Friday, March 27, 2015

The Privilege of Money

The case of the two naughty school boys who broke the law when they rode the baggage carousel at Auckland Airport and breached airport security has irked me no end.

I have been thinking and wondering about it all week - as a parent, as an educator and as a citizen of NZ.  The whole situation smacks of privilege and inequity.  I appreciate there has been a bit written about it - here is my list of my top 5 wonderings and thoughts.

  1. Initially, I thought they were lucky to have only been 'told off' by police and airport security - if this was in the US, they would have been arrested and spent time in jail, which is what happened to Rod Stewarts son when he rode the baggage carousel into a restricted part of the airport at Miami.  
  2. They signed a Code of Conduct (on account of naughty St Bede's school boys the previous year - but that is another story altogether, suffice to say, insert ungracious thoughts of spoilt, undisciplined and entitled privileged school boys without adequate supervision and you get the picture) and that Code of Conduct should have been upheld by the boys and their parents. 
  3. When the school banned the boys from participating in the rowing regatta, the school followed through with their rules and their code of conduct.  This was GOOD role modelling and sent a strong message that inappropriate behaviour was just that - inappropriate and not to be tolerated.  Good for the school.  
  4. However, when the parents of the two boys sought a HIGH court injunction to allow the boys to race and decided that their boys were above the law of the land and the law of the school, that sent a clear message to the school.  That the school rules were 'negotiable' and that the Code of Conduct meant nothing.  They also sent their boys a message that basically they could do what they want and because their parents have money, they would be protected from any inappropriate behaviour.  By doing this, they learnt nothing.  One point for privilege and money, and zilch for role modelling and teaching kids to be good members of society.  What kind of men will they grow into? Ones that 'buy' their way through life?
  5. Then there is the judge.  She heard the case under urgency and over the phone.  She overruled the school and from what I can tell, all because one of the boys had the 'potential' to compete at a higher level and if he was sent home might miss his 'chance'.  I appreciate this is quite simplified, but it is the essence of the argument.  What disturbs me is the precedent it sets.  It suggests that if you have a bit of 'talent' in a sport, you can be forgiven for any unlawful act, and it also implies that schools Codes of Conducts are not worth the ink they are penned in.  Both implications are serious.  I wonder if the Judge considered the ramifications of her actions - and I suspect that to be unlikely because her decision barely had time to be 'informed'.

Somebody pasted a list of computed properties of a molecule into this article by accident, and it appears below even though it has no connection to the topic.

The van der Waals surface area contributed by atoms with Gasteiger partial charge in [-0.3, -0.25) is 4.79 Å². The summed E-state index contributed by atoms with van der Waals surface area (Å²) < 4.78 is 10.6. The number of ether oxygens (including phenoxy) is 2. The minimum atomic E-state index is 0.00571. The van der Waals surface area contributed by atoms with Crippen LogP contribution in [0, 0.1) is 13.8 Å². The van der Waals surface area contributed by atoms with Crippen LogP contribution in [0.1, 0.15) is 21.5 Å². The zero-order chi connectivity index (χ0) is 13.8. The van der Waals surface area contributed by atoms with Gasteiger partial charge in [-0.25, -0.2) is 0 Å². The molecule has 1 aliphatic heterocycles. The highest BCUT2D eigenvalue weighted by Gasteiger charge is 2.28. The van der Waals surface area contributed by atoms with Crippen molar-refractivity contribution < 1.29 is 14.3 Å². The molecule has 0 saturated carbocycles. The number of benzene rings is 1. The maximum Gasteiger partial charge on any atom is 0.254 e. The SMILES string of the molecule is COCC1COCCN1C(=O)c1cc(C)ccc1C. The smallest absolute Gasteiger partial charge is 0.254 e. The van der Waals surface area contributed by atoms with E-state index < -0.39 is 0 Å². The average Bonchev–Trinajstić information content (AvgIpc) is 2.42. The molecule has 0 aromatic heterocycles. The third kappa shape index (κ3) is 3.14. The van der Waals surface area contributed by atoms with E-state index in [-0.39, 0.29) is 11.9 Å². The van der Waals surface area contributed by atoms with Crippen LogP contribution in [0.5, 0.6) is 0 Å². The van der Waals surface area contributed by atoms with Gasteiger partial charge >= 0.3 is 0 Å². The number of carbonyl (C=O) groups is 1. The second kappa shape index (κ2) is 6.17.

I could go on.  

I have read many many comments about this particular situation on social media, some for but most against.  Some people think that the parents did the right thing because 'it was not like it was life or death or anything' and 'it is hardly a big deal, why should a potential career as a rower be ruined'.  I get that, but where does it end?  Breaking the law is breaking the law.  These boys were old enough to know better, and they had agreed to act in accordance to the Code of Conduct.  For me, that is the end of the story.  As a parent, I would have stood by the school and followed through at home.  Talent or not.  What makes it worse, is that the young man that was going and knew it was his last opportunity to get into a world rowing regatta, should have been acting like it mattered.  He would have learnt a very valuable lesson about acting with integrity and responsibility and this in turn, might have been the turning point for his career as a rower at a later date.  He has lost the value of that lesson.  

I guess, at the end of the day, it just worries me that as an Educator, our school Codes are worthless, and that teaching students about values and doing the right thing is pointless if parents use a fancy lawyer to override them.   Top sports people are seen as role models by our young people, they need discipline and they need to act with integrity.  This must apply to our aspiring young top sports people as well.  If they are able to 'bend' the rules to suit themselves then they are not the kind of sports people I want my daughter to aspire to be. 

On a lighter note, if the above has meant nothing and you ever find your own child in a similar situation, then the following infographic might just be what you need.....


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